Kurds caught up in midst of Syrian conflict
"They force you to shoot and kill children, women and men, but I was not able to do that," Mohammed said. In order to avoid conscription in the Syrian Army, he managed, under the cover of darkness, to sneak across the border into northern Iraq. The 27-year-old engineer has been living in a refugee camp located in the small town of Dohuk since April. Every day there are hundreds of people who, like Mohammed, decide to cross the border into neighboring Iraq.
According to the UN Refugee Agency, there are around 67,000 Syrian refugees living in the autonomous Kurdish region of northern Iraq. Many of them looking for jobs, according to Khider Domle, a Kurdish journalist.
"There is no food now, everything is expensive, there is no work," Domle said. "A lot of them cross because they think they can find a job here."
Others, like Mohammed, come to escape the fighting. The Syrian Kurd , who studied in the city of Aleppo, talks about snipers, bombardments and the daily sense of fear.While war was raging in Aleppo, Mohammed's native region of northeastern Syrian, where the bulk of Syria's Kurdish minority resides, had remained calm. But the violence between the regime of President Bashar Assad and the opposition has since spread north.
Clashes within the opposition
"They attacked my home and stole everything from my home an destroyed my shop," Mohammed said, referring to the Syrian insurgents. In the past few weeks there have been repeated clashes between Syrian rebels and supporters of the Kurdish Democratic Union Party (PYD).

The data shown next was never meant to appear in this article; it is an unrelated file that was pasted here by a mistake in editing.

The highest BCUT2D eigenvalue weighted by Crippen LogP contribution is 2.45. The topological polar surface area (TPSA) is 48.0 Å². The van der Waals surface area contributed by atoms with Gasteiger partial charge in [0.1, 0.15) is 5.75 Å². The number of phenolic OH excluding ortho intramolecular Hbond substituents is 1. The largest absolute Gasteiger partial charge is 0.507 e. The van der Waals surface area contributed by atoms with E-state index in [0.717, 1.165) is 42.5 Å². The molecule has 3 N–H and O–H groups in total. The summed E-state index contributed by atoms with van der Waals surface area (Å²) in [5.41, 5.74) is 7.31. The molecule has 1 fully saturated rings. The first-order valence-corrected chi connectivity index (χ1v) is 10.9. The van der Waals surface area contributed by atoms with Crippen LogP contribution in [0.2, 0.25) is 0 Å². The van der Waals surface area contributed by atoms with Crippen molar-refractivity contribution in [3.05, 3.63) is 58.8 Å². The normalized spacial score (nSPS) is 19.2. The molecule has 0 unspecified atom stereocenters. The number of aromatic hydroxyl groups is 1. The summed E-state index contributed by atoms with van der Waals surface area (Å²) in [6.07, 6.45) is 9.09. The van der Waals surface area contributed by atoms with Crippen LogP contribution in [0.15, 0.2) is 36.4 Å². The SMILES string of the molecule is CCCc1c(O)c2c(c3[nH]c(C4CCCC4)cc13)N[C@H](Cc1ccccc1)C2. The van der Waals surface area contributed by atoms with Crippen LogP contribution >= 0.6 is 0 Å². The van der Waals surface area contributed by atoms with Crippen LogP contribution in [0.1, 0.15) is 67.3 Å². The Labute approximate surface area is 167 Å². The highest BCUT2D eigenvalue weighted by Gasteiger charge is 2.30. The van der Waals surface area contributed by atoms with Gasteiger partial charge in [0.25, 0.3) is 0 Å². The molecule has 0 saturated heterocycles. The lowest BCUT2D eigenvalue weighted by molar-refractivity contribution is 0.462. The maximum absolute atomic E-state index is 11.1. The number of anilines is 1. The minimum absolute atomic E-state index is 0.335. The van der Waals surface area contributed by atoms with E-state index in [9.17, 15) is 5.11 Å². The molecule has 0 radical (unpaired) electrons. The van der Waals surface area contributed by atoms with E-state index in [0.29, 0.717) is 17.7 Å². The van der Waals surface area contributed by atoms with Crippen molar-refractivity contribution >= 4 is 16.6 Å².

The PYD is an offshoot of the Kurdistan Workers Party (PKK), a group which has waged a decades-long insurgency in Turkey. The PYD is also believed to be an ally of Assad, whose regime has largely withdrawn from the Kurdish territories over the past few months leaving the PYD in charge. This is apparently the reason why the Syrian rebels have been trying to drive back the Kurdish militia.
According to Assos Hardi, publisher of the northern Iraqi newspaper Awene, the PKK is playing a "dangerous game." Hardi fears that the collapse of the Assad regime might make life even more dangerous for Kurds in Syria, as the rebels might want to take revenge on them.
But the Syrian civil war is also splitting the Kurds. There have been reports of clashes among different Kurdish groups. The reason: In addition to the PKK and PYD, the Kurdish government of northern Iraq has also been playing a role in the conflict. According to Hardi, by supporting the rebels the government is seeking to ensure its influence in Syria's Kurdish territories after the downfall of Assad.
Mohammed said the current situation has him scared.
"The Free Syrian Army will kill us because we are Kurds," he said, referring to the radical factions within the rebel groups.
He said none of his friends joined any of the fighting sides, but that he initially supported the uprising against Assad.
"We had nothing under Assad," he said. "We were not allowed to speak our own language or say anything against the regime."
A further escalation?
Domle was hopeful that an agreement reached between the various Kurdish factions at the end of November will last. However, his colleague Hardi was less optimistic. He said he fears further escalation of the conflict, possibly even between the northern Kurdish government and the central government of Iraq.
"The government in Baghdad is closely affiliated to both Iran and the Assad regime. On the other hand, the Kurdistan Regional Government seems to sympathies with the Syrian rebels."
More than anything, Mohammed wants to be able to go back home to his parents and five sisters, who still live in Syria. But he said he believes it will take a while until calm is once again restored.
Naomi Conrad, DW
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